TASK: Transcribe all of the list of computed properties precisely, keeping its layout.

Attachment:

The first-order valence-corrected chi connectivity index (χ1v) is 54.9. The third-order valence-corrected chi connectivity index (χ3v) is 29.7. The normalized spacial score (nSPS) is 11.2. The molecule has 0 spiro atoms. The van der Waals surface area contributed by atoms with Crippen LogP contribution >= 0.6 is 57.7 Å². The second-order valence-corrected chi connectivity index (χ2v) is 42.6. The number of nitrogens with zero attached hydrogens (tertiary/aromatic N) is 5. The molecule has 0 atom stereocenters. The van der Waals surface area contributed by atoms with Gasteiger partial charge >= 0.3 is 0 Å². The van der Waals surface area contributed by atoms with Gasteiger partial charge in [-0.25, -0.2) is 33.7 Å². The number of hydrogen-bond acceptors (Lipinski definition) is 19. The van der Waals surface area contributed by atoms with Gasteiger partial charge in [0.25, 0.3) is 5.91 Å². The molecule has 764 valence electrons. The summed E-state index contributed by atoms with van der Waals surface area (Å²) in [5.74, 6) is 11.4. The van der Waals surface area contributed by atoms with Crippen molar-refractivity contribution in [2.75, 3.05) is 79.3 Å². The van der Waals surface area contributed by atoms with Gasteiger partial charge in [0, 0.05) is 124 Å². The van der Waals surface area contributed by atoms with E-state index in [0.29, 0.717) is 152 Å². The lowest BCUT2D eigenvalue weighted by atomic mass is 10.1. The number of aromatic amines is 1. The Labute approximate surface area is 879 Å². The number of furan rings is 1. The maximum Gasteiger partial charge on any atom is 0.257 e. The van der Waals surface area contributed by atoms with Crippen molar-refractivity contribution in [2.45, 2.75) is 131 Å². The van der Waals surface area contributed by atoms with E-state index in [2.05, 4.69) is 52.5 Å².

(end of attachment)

The first-order valence-corrected chi connectivity index (χ1v) is 54.9. The third-order valence-corrected chi connectivity index (χ3v) is 29.7. The normalized spacial score (nSPS) is 11.2. The molecule has 0 spiro atoms. The van der Waals surface area contributed by atoms with Crippen LogP contribution >= 0.6 is 57.7 Å². The second-order valence-corrected chi connectivity index (χ2v) is 42.6. The number of nitrogens with zero attached hydrogens (tertiary/aromatic N) is 5. The molecule has 0 atom stereocenters. The van der Waals surface area contributed by atoms with Gasteiger partial charge >= 0.3 is 0 Å². The van der Waals surface area contributed by atoms with Gasteiger partial charge in [-0.25, -0.2) is 33.7 Å². The number of hydrogen-bond acceptors (Lipinski definition) is 19. The van der Waals surface area contributed by atoms with Gasteiger partial charge in [0.25, 0.3) is 5.91 Å². The molecule has 764 valence electrons. The summed E-state index contributed by atoms with van der Waals surface area (Å²) in [5.74, 6) is 11.4. The van der Waals surface area contributed by atoms with Crippen molar-refractivity contribution in [2.75, 3.05) is 79.3 Å². The van der Waals surface area contributed by atoms with Gasteiger partial charge in [0, 0.05) is 124 Å². The van der Waals surface area contributed by atoms with E-state index in [0.29, 0.717) is 152 Å². The lowest BCUT2D eigenvalue weighted by atomic mass is 10.1. The number of aromatic amines is 1. The Labute approximate surface area is 879 Å². The number of furan rings is 1. The maximum Gasteiger partial charge on any atom is 0.257 e. The van der Waals surface area contributed by atoms with Crippen molar-refractivity contribution in [2.45, 2.75) is 131 Å². The van der Waals surface area contributed by atoms with E-state index in [2.05, 4.69) is 52.5 Å².